Monday, November 10, 2008

Are Newspapers Reaching The End Of Days?

There is little more urgent on the Internet than fixing the web advertising model.

The New York Times is on the verge of going out of business. This is a business with a great and beloved product. And while the economy is indeed tanking, failure of newspapers is not about macroeconomic issues. The Times’ issues are specific to the newspaper industry. The problem is that while The New York Times still has a healthy readership, their readers are moving to the web version of the paper, where newspapers currently can’t make money.

While search based advertising is doing well, display based web advertising on which all newspapers depend, is broken. Actually, that is incorrect. It never really worked, though for some time we deluded ourselves into thinking that it did. The problem is that now, with a failing economy, people are no longer willing to look the other way.

As, Internet observers, we continue to attack newspapers and suggest derisively that they need to “figure out a business model that works.” The problem is that the critique is really aimed in the wrong direction. Of course I guess you could suggest that it is the newspaper industry’s problem since they are the ones about to go out of business, but this issue is far bigger than just newspapers.

The Internet industry has not figured out a viable way to monetize the kind of work that the New York Times does. The browser, in its current form, is an ineffective environment for exploiting non-search advertising. This is problematic because the information media business is incredibly valuable to our culture and entirely dependent on such advertising.

The kind of value that the New York Times creates cannot be produced by user generated content sites like Digg, manual aggregators like Drudge, or small time bloggers. These low cost information purveyors stand on the shoulders of very expensive giants. Like leeches, they attach themselves to, and live off the work of their much larger hosts. In general they leverage and expand upon the vital work the major outlets do, but they rarely act as original sources.

Organizations like the New York Times do real research, rigorous, editing and investigative reporting. That is not to say that they always get it right. But theirs is work that must be done. Real reporting is hard work and it needs to pay a decent wage and stay in business.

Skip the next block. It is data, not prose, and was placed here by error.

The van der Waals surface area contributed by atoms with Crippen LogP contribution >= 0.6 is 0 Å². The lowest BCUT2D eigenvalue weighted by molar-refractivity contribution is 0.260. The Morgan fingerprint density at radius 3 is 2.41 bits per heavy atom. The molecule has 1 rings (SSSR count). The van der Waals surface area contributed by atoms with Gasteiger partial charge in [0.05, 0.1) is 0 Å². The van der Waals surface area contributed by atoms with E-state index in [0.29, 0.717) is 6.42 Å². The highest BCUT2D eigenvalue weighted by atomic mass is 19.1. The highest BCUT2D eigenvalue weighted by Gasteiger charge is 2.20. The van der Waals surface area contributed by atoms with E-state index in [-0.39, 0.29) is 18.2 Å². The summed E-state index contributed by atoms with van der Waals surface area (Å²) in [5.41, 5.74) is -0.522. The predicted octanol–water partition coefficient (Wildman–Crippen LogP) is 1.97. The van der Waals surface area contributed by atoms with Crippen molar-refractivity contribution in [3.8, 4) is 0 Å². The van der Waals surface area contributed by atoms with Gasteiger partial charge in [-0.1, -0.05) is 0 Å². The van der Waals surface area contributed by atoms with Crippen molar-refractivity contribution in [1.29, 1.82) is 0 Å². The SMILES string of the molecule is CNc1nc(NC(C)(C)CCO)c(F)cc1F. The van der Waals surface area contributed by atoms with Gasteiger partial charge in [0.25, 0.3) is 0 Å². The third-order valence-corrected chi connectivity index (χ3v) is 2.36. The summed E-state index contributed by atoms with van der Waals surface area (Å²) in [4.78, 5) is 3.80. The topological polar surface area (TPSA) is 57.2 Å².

And there’s the rub. The media’s advertising based business model is broken on the web, and so the businesses that employ real reporters can’t afford to pay decent wages.

This is a crisis. If the New York Times and other major newspapers go out of business, our culture is in grave danger. We will be watching as a huge part of who we are disappears right before our very eyes.

And so, The New York Times does not have a problem, *we* have a problem. The Times is just the canary in the coalmine for this much larger and more important issue of fixing our tools. This is a problem for the technology industry to solve, and fast. Expecting The New York Times, or any newspaper to solve it is about as reasonable as expecting them to create the next great operating system. They just don’t have that kind of DNA, and we shouldn’t wait around expecting them to develop it.

The core of the problem is that advertising can’t be placed alongside content in a substantively profitable way on the web. It doesn’t work. Or at least, it doesn’t work well enough to pay for content that is expensive to create.

In printed publications, the reader’s eye wanders. A full broadsheet can be fully scanned in a second or two. The reader can focus on ads or headlines that catch her attention. Ads are scattered randomly throughout the content, and so the eye trips over things it might not otherwise see.

On the other hand, Internet advertising is structured in such a way that you know exactly where not to look to avoid it, i.e. across the top and down the side of any web page. And on the web, there is no such thing as scanning a massive page of content to find things of interest as we do with a real paper. Browsing on the Internet is like walking down the street with massive blinders on. You can’t get the kind of super-fast overview that newspaper reading affords, meaning that comfortable serendipitous discovery is much less likely.

The bottom line: display ads on the web are almost totally ignored.

As I have already stated, this is not a problem we can expect the newspaper industry to resolve, but I do believe it is eminently resolvable. And while there are many groups that could develop viable solutions, there is only one that I think has the focus and the sufficient interest in these sorts or issues to resolve them, and that is Mozilla.

As I see it, Mozilla has the right kind of people, the right mandate, and a parochial concern for the well being of the web that makes them the ideal organization to work on fixing this problem. It seems to me we need a next generation browser that allows for much easier scanning and browsing. Just as my eye can zoom in or out on a physical page, and just as I can, in a quarter of a second look at a bunch of articles on a page, so too should such things be possible in the browser.

My browsing experience should be as fast and effective as is reading a real physical newspaper. Today, browsing a paper on the web is nowhere near as fast and fun as doing the same in the real world, but I am confident that, with the right focus, we can do much better. And a side effect of such improvements could very well be the saving of the newspaper business.

Of course other companies beyond Mozilla could step up, but, for a variety of reasons, this seems unlikely. And if no one does anything, in the next 24 months, a huge and important piece of our social structure and system of governance will entirely disappear.